'Disability and mental health are not things we talk about in the Black culture'
By Louise Kinross
A year ago, Sherron and Clovis Grant were in Moscow with their son Isaiah (in photo above middle), now 23, who has autism. "There aren't any Black people in Moscow, so we stood out like a sore thumb," Clovis recalls. "We were in a park and my son was walking really close to another family. I was trying to slow him down, but he was still walking closely. The police pulled us over and asked for our ID. We didn't have our passports with us and it was a good thing our friends, who are Muscovites, interceded and spoke to them in Russian. That's one example where you're trying to live your life, but because of how people view a young Black man—they assume he must be up to no good."
In November, the Grants plan to start an information and support group for Black parents of children with disabilities in the Greater Toronto Area. Due to Covid-19, it will initially be held over Zoom.
We spoke about their experiences parenting Isaiah and their hopes for a support group.
BLOOM: What were the greatest challenges raising Isaiah?
Clovis Grant: The challenge of feeling alone. This was a first for our family and for our church, so there was a lot of ground to navigate. Whether you're from the continent of Africa or the Caribbean, disability and mental health are not things we talk about in the Black culture, and they're not things we know how to handle. We were educating our family and our friends and church and it got exhausting at times. We still feel we have to educate people.
Sherron Grant: If we're in the mall or a grocery store and your child has a hidden disability and acts up, Lord have mercy, you get the looks and the comments.
BLOOM: What were the greatest joys?
Clovis Grant: What it produced in us as a family. We were able to learn to persevere, and able to push our characters to places I don't think we would have gone otherwise. My natural tendency is to be an introvert, and it forced me to learn how to be a better advocate.
We became very good parents. We had to learn about things that a lot of parents take for granted, and carve out time for both of our sons specifically. I think our older son benefited a lot from that attention, and we did a lot of stuff together. Our older son got a master's in Social Work and a lot of that drive came because he had a brother who was his motivator. My wife's desire to be an educator came out of a desire to do more for kids like Isaiah. So the greatest joy is what it's produced in us as individuals and as a family.
BLOOM: How was racism impacted Isaiah and your family?
Clovis Grant: We've never had overt racism thrown at us. But because Isaiah is a young Black male and 6 foot 4, I dread the thought of how he's perceived, and what could result if he interacts with the wrong people at the wrong time. The views out there about young Black men are a constant, and when you hear of people with mental health challenges being shot by the police, and not being understood, that continues to be on our hearts and minds.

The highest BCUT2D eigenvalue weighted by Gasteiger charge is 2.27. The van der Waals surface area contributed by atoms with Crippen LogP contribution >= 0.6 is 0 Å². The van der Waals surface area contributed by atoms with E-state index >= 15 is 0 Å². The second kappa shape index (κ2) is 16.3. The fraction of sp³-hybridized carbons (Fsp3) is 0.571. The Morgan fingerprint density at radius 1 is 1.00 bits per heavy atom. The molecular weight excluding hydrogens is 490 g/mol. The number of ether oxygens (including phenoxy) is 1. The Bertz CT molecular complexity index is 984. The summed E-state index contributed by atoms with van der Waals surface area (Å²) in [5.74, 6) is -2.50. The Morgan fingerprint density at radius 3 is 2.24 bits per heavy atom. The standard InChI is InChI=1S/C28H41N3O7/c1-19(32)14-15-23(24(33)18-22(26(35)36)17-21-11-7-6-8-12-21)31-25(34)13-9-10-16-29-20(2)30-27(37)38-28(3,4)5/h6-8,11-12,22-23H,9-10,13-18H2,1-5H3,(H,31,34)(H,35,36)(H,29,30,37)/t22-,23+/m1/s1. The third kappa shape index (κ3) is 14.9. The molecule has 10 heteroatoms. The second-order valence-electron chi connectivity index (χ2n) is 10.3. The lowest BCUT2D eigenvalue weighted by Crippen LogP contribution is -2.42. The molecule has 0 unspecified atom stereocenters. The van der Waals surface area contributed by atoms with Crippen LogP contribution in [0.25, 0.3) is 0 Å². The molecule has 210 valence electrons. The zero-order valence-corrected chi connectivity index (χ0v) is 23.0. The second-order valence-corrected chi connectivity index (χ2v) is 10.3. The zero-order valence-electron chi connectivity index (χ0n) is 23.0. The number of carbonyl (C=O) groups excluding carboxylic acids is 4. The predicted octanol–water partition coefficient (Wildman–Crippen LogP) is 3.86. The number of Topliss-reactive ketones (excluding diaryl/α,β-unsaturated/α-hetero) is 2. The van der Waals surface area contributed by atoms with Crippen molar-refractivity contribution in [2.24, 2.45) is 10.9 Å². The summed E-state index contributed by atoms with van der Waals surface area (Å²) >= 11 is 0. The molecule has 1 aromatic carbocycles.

When the two of us are in a store, we look suspicious. My son has idiosyncrasies. He'll go to a bead store and he'll be touching the beads due to the sensory feel of them. Or he'll walk close to people and it scares them. I get it, and I try to be there to be a buffer and to explain to people 'You know he has autism.' I feel those stares looking at us.
Sherron Grant: When Isaiah was younger we had challenges at our church. Your child is acting up in service and that's not acceptable, and there are looks and stares and snide comments made. For a good amount of time we didn't bring Isaiah to church and Clovis and I took turns going.
BLOOM: Do you think racism has influenced the care Isaiah receives?
Sherron Grant: I don't believe I've experienced racism in getting Isaiah support. We're Caribbean descendants, but we did the majority of our education here. When Isaiah got diagnosed I went to the parent groups at Community Living and Autism Ontario and I listened and I learned. With my personality, I learned to ask questions and how to play the game. I learned the rules and I learned to do what I needed to do to get my son what he needed.
But we know there are families who are not as familiar with the school system here, or they don't know the language. They don't know how to ask questions, and what to ask. They may be railroaded into situations not knowing that they have a choice. They may not find out about funding.
BLOOM: Can you describe the type of group you'd like to start?
Sherron Grant: It will be a forum to share and vent, to ask questions and to not be judged. What would be different is we're all Black and we have those experiences. If someone feels they're experiencing covert racism, and their child's IEP is not being followed, or the child is being pushed into a behavioural class when they need a communication class, we as fellow parents can give advice and input and direction, and hold their hands if need be to teach them how to fight for their child's rights.
We will partner with different agencies so we can have some guest speakers.
Parents need support. They need to know others who look like them and think like them and have been there—have felt their pain, their rejection, their low—but you overcame. We want to help empower other parents.